Last night, vice-presidential nominee Paul Ryan and Former U.S. Secretary of State Condoleezza Rice took the podium at the Republican National Convention.
Rice delivered an articulate and stirring speech. She exhibited the foreign policy knowledge that many believe Romney lack and spoke seriously and skillfully about the problems facing America. Unlike Ryan’s, her statements have garnered little criticism.
Last night marked the congressman from Wisconsin’s first foray into the campaign in front of millions of potential voters simultaneously. His genuine ambition and enthusiasm for what he does couldn’t help but shine through. He spoke about his budget plan and discussed at length Romney’s successes in business, Olympic planning and governorship. He also paid particular attention to his much discussed plan for Medicare. The speech was very well received by the audience at the convention. His personal story was interwoven with a strong critique against Obama that riled up the crowd and earned praise from Republicans at the convention and across the country. No one can deny his rhetorical skill and the effectiveness of the speech.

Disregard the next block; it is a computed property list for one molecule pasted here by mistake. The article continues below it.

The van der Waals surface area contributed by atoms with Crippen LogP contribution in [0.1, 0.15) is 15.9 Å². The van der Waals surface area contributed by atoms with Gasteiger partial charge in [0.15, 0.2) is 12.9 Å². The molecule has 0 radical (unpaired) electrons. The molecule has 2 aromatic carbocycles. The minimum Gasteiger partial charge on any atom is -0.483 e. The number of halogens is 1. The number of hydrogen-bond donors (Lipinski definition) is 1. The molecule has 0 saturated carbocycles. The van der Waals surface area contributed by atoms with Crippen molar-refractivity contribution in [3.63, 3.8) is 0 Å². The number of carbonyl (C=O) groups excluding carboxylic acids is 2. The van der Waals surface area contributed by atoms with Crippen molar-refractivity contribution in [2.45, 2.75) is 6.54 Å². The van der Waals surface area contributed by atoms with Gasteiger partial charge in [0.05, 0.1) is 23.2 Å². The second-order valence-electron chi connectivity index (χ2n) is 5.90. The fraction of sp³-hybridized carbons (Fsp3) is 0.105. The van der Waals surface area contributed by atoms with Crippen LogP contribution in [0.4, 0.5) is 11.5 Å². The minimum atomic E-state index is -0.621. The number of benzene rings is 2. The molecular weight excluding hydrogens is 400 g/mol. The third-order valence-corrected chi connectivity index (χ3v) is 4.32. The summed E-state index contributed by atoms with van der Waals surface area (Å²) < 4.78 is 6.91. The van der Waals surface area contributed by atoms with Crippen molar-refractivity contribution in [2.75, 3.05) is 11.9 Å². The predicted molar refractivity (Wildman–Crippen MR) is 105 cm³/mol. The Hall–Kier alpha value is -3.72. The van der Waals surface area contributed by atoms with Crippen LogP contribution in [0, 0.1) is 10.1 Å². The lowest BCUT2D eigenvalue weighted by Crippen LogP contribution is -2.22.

However, critics note a determined lack of accuracy and use of subtly twisted truths. Factually, they argue, the speech just didn’t cut it. Among their concerns is the blame he puts on Obama for closing a General Motors factory in his hometown in Wisconsin, when actually the plant was closed in June 2008 under the Bush administration. Obama did neglect to reopen the plant, but that distinction, among other factual inaccuracies, has upset many.
Have the inaccuracies irrevocably hurt the campaign? Did he successfully sell his ideas, or did he give you reason to pause? How well did this noted policy wonk do at reaching out and connecting on a personal level? Has your opinion of the man changed? What about his discussion of his budget proposal and Medicare? How will he stack up against “say it ain’t so” Joe Biden come debate season?
Lou Jacobson, Senior Writer for Politifact and the Tampa Bay Times
Mark Barabak, Political Correspondent, Los Angeles Times